Health Care Reform
On March 23, 2010 the Patient Protection and Affordable Care Act (ACA) was enacted. This federal law constitutes comprehensive reform of the American health care system, and will have transformative effects on public and private health insurance coverage, operation of health care markets, affordability and accessibility of insurance, and financing of medical care.
Major components of the reform include:
Enactment of the ACA brings extraordinary opportunities for greater security, affordability, adequacy, and equity in health insurance coverage. However, it also faces very substantial hurdles in both political and practical realms. These include the challenges of implementing substantial changes to the Medicaid program, significant reforms of private health insurance market regulations, development of new systems for delivering subsidies and enrolling individuals in coverage, creating greater transparency, and promoting efficiency in the delivery of health care. There is also the threat of repeal if there is a significant change in political leadership, and, at a minimum, there is likely to be opposition to implementation in several states. The Urban Institute’s Health Policy Center is committed to providing objective analyses of the issues inherent in these reforms.
States will play a vital role in the implementation of these reforms as well as in the design of specific aspects of the changes; consequently, variation across the country is likely to be considerable and coordination with the federal government complex. Redistribution of financing across states, the federal government, employers, and households means that all Americans and all stakeholders in the health care system will be touched by these changes in some respect.
The Urban Institute’s Health Policy Center recently started a multi-year project for the Robert Wood Johnson Foundation that will analyze the effects of the ACA on governments, employers, and households. This project will provide a comprehensive quantitative and qualitative assessment of reform-related changes. Major areas of interest include: coverage, access, utilization, affordability, spending, employer and individual premiums, financing, insurance exchanges, insurance reforms, Medicaid and subsidies, and provider issues. This work will cover a wide array of implementation issues at the national level, but the project’s central emphasis will be on analyses in ten focal states (Alabama, Colorado, Michigan, Maryland, Minnesota, New Mexico, New York, Oregon, Rhode Island, and California), allowing the research team to highlight the implications of states’ design choices and implementation strategies. The first two years of the project will be the early stage during which health reform implementation in each state begins. Although the biggest changes will not occur until 2014, what happens before then will be critical in determining the effectiveness of the full implementation. The project is designed to continue past 2014, allowing sufficient time to assess the fully implemented reforms.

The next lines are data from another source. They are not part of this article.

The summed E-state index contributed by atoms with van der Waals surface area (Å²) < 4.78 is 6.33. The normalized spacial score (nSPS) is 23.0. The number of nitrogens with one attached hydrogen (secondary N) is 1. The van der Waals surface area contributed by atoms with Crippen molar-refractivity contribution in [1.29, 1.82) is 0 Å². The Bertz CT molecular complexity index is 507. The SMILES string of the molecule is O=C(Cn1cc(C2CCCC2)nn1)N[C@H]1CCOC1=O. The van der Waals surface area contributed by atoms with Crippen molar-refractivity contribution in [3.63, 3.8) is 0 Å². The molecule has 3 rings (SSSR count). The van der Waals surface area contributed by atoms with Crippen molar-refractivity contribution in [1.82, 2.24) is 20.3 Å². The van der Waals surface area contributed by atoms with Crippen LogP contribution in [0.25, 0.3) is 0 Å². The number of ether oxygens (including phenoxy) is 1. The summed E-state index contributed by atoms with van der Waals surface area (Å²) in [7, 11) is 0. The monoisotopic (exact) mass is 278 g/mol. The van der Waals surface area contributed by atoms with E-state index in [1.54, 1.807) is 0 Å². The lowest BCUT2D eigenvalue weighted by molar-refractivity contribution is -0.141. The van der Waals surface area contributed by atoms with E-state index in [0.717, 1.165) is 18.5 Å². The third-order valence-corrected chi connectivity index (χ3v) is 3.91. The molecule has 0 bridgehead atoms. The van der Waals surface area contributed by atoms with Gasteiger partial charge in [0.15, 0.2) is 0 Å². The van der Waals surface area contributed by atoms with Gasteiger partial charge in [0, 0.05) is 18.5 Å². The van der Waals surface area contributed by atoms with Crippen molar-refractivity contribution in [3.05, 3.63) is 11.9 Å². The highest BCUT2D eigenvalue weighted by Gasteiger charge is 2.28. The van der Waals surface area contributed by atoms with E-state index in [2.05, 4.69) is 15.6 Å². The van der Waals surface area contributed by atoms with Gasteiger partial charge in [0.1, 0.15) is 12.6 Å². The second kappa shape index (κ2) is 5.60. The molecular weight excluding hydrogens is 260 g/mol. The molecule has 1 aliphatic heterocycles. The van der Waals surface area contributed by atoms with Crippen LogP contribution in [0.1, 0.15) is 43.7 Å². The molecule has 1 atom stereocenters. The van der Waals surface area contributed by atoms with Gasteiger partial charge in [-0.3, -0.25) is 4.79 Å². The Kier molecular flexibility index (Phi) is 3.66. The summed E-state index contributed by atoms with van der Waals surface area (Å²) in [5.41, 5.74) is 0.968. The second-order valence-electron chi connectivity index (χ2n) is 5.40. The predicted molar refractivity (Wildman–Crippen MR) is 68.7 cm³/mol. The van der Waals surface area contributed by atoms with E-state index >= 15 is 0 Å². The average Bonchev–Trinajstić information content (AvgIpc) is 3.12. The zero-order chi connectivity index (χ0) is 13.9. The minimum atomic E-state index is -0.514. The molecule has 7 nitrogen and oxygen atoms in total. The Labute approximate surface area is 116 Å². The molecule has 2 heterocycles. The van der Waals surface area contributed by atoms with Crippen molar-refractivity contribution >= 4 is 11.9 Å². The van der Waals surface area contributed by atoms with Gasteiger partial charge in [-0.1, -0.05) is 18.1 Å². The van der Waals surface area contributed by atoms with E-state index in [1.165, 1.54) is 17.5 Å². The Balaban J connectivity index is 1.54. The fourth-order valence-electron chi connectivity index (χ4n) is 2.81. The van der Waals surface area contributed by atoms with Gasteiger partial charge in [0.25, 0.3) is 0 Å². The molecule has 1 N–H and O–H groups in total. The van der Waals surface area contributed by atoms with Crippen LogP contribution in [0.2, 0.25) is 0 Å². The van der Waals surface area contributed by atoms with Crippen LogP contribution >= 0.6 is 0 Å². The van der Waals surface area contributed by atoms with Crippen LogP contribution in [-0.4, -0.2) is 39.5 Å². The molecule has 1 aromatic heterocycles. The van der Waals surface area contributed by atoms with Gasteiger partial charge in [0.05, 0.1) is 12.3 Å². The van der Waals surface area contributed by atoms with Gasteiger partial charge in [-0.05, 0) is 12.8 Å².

The Urban Institute’s Health Policy Center staff also provides extensive technical assistance and analytic support to policymakers and others as the options for reform implementation are considered. Examples of recent work include: